Kumu hula Sonny Ching and kupuna Lilia Hale lead a prayer at a dinner preparing Ching's halau for Merrie Monarch. Photo by Ken Ige, Star-Bulletin

The Bond of Hula

By Burl Burlingame

THE MERRIE MONARCH FESTIVAL IS many things, but the centerpiece is the hula competition. The best halau from all over compete, and from the fray, winners emerge. Despite the emphasis on culture and aloha, those who compete would prefer to win rather than lose.

They rehearse all year in preparation for the event. As it draws near, the psychological pressure increases. How do the kumu prepare the inner dancer? We asked several.

Bonding grows out of shared experience, particularly if it isn't easy. Marines out of boot camp know this; so do the disciplined halau. "They have to work together as a team," said kumu Etua Lopes of Halau Hula Na Pua U'i O Hawai'i. "They have to breathe the same breaths, their heartbeats must be in sync."

And if one of the members begins to veer off course, it's "immediate ho'oponopono," said Lopes, referring to the Hawaiian practice of working out differences that's part open discussion, part peer pressure and part simple politeness. "It's very important to get them on the same path again. It's not easy. I know that they're 14-year-old girls, but we expect them to act like ladies."
Aloha Dalire's Keolalaulani Halau 'Olapa 'O Laka uses ho'oponopono as "a kind of cleansing, to make things smooth," she said.

"After months of preparation, there's lots of stress, and we want the minds in tune, like an element, to put all things aside and be on the same wavelength."

At Lopes' halau, practice occurs three times a week, and can often run five hours. Beginning in January, attendance is mandatory. This kind of discipline, common at most halau, helps tie the dancers together as well.

Another common bonding element is the field trip. "It's important to take the kids to the areas where the chants were composed," said kumu Kaha'i Topolinski of Ka Pa Hula Hawaii. "It also helps to give them photographs of the old ali'i the chants are about, so they will seem as real people."

"The trips are essential to study our mele," said kumu Ellen Castillo of Puka'ikapuaokalani Hula Halau. "It motivates the students, because the 'feel' is there."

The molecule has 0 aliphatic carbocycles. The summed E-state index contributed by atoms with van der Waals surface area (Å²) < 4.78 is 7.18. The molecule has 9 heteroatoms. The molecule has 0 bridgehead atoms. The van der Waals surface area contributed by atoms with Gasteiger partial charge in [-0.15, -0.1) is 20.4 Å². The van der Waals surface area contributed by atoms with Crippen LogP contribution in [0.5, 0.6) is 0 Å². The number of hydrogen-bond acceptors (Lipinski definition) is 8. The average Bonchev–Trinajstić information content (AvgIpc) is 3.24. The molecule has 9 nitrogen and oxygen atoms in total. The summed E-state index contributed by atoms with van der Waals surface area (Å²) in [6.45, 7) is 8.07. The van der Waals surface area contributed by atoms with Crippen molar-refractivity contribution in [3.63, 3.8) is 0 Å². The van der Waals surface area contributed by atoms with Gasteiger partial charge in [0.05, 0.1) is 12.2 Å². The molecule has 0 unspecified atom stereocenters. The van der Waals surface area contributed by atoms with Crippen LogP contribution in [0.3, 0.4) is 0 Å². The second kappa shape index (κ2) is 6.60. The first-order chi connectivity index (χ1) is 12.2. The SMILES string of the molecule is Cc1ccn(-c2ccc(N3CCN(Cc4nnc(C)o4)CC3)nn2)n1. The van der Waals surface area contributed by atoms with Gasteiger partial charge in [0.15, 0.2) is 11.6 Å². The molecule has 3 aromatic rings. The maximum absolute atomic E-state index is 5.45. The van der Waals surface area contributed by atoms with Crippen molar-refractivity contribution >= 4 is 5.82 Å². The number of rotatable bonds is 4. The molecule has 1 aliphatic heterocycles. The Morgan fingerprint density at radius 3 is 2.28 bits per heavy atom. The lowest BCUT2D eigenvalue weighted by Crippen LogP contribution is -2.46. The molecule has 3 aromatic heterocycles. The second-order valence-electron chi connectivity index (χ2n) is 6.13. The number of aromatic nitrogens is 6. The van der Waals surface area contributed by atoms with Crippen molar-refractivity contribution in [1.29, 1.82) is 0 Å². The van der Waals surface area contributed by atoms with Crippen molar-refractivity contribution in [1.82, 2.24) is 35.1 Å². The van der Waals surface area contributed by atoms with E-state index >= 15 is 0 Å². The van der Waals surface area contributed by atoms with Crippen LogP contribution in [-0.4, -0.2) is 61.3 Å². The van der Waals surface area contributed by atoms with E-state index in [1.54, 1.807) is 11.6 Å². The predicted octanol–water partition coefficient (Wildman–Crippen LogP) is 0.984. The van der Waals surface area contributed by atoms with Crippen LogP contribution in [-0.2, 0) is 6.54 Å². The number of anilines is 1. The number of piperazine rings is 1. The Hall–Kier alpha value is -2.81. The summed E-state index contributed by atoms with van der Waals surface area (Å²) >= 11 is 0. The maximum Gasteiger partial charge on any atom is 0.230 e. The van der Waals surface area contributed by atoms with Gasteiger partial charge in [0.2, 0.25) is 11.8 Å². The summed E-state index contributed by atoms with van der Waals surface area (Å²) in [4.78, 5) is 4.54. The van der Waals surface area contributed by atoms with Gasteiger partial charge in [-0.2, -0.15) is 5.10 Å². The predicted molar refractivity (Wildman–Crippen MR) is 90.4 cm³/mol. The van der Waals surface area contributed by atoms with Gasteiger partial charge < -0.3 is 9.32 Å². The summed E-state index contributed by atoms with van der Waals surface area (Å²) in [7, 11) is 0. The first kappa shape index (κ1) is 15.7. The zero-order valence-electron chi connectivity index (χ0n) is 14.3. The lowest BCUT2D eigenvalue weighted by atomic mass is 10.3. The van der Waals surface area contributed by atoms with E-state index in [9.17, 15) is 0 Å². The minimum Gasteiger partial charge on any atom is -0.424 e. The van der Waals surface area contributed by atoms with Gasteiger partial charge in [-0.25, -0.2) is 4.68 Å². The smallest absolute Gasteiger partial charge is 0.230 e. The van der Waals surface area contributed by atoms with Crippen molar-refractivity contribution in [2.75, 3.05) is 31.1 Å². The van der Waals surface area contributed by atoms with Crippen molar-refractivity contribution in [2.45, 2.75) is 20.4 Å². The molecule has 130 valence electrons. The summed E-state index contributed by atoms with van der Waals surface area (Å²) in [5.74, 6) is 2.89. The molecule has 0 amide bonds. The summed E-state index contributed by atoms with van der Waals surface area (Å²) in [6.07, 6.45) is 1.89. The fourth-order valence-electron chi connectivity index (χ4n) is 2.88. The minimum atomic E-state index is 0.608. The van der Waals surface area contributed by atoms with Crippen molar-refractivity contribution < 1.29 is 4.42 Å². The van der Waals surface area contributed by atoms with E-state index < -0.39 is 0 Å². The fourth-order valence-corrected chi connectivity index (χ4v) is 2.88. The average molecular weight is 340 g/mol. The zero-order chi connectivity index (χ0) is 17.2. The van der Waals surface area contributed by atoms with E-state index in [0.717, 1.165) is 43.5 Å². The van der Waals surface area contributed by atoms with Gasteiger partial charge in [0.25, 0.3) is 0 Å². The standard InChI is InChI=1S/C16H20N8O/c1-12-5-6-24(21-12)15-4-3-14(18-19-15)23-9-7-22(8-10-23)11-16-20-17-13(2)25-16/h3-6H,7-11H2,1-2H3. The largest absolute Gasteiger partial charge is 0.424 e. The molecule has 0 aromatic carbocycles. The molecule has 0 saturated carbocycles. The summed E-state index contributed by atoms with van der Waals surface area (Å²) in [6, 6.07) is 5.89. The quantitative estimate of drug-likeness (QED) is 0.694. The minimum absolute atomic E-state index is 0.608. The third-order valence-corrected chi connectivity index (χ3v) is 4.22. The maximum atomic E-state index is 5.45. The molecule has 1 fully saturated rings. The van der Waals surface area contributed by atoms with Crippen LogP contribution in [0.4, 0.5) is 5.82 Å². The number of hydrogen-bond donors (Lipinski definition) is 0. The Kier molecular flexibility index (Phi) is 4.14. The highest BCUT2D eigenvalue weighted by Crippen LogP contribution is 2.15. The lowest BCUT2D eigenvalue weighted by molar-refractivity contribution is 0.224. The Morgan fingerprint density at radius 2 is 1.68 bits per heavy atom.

Halau Hula Olana members and family clean liko lehua, which will be used in making lei for Merrie Monarch. Photo by Ken Ige, Star-Bulletin

Some halau treat the excursions as field trips, others as solemn ceremonies. Kapu Kinimaka-Alquiza's Na Hula 'O Kaohikukapulani has a retreat in the mountains of Kauai, as well as to the seashore. "We wish to feel the life of the forest, of the goddess Laka, the serenity and peacefulness," said Kinimaka-Alquiza. "It's our bonding ritual."

Topolinski's troupe makes pilgrimages to the Royal Mausoleum to ask the blessings of the departed ali'i.

Dalire's halau has a traditional ho'ike as well, and runs through their material before family and friends. "Almost like a dress rehearsal," Dalire said.

"They can't help but feel closer together by practice," Castillo said. "We're all there for the same purpose, after all. Plus, meditation helps them focus, and they get a pep talk every day from me."

Castillo downplays the competitive aspects of the festival. "It's not good. It's better to share the friendliness, and to LEARN from the other halau," she said. "They're kids, and they want to win, and that makes them tense. But it's better just to do the best job you can do, so you can feel good about yourself. Once it's done, you can't turn the clock around."

"Oh, I give them plenty of pep talks, and plenty of scoldings," said kumu Mae Loebenstein of Ka Pa Hula 'O Kauanoe 'O Wa'ahila. "They need affirmations of goodness."